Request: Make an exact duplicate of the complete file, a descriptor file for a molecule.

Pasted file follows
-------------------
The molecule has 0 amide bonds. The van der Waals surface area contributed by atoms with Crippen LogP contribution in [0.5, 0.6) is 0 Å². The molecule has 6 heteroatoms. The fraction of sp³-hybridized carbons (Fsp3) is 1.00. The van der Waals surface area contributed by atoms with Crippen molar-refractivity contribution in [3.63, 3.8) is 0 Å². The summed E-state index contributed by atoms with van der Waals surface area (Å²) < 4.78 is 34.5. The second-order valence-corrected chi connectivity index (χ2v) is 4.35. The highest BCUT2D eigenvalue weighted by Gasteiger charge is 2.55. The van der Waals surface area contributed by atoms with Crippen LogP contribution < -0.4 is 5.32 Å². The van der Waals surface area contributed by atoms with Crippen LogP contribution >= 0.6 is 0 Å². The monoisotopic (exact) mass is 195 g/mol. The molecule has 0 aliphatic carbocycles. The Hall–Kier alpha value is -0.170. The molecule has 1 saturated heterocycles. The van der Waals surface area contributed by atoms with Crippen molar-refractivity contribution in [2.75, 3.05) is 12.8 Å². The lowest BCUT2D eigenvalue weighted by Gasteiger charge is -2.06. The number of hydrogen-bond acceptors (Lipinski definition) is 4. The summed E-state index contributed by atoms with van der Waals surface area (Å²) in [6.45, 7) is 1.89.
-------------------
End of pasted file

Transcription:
The molecule has 0 amide bonds. The van der Waals surface area contributed by atoms with Crippen LogP contribution in [0.5, 0.6) is 0 Å². The molecule has 6 heteroatoms. The fraction of sp³-hybridized carbons (Fsp3) is 1.00. The van der Waals surface area contributed by atoms with Crippen molar-refractivity contribution in [3.63, 3.8) is 0 Å². The summed E-state index contributed by atoms with van der Waals surface area (Å²) < 4.78 is 34.5. The second-order valence-corrected chi connectivity index (χ2v) is 4.35. The highest BCUT2D eigenvalue weighted by Gasteiger charge is 2.55. The van der Waals surface area contributed by atoms with Crippen LogP contribution < -0.4 is 5.32 Å². The van der Waals surface area contributed by atoms with Crippen LogP contribution >= 0.6 is 0 Å². The monoisotopic (exact) mass is 195 g/mol. The molecule has 0 aliphatic carbocycles. The Hall–Kier alpha value is -0.170. The molecule has 1 saturated heterocycles. The van der Waals surface area contributed by atoms with Crippen molar-refractivity contribution in [2.75, 3.05) is 12.8 Å². The lowest BCUT2D eigenvalue weighted by Gasteiger charge is -2.06. The number of hydrogen-bond acceptors (Lipinski definition) is 4. The summed E-state index contributed by atoms with van der Waals surface area (Å²) in [6.45, 7) is 1.89.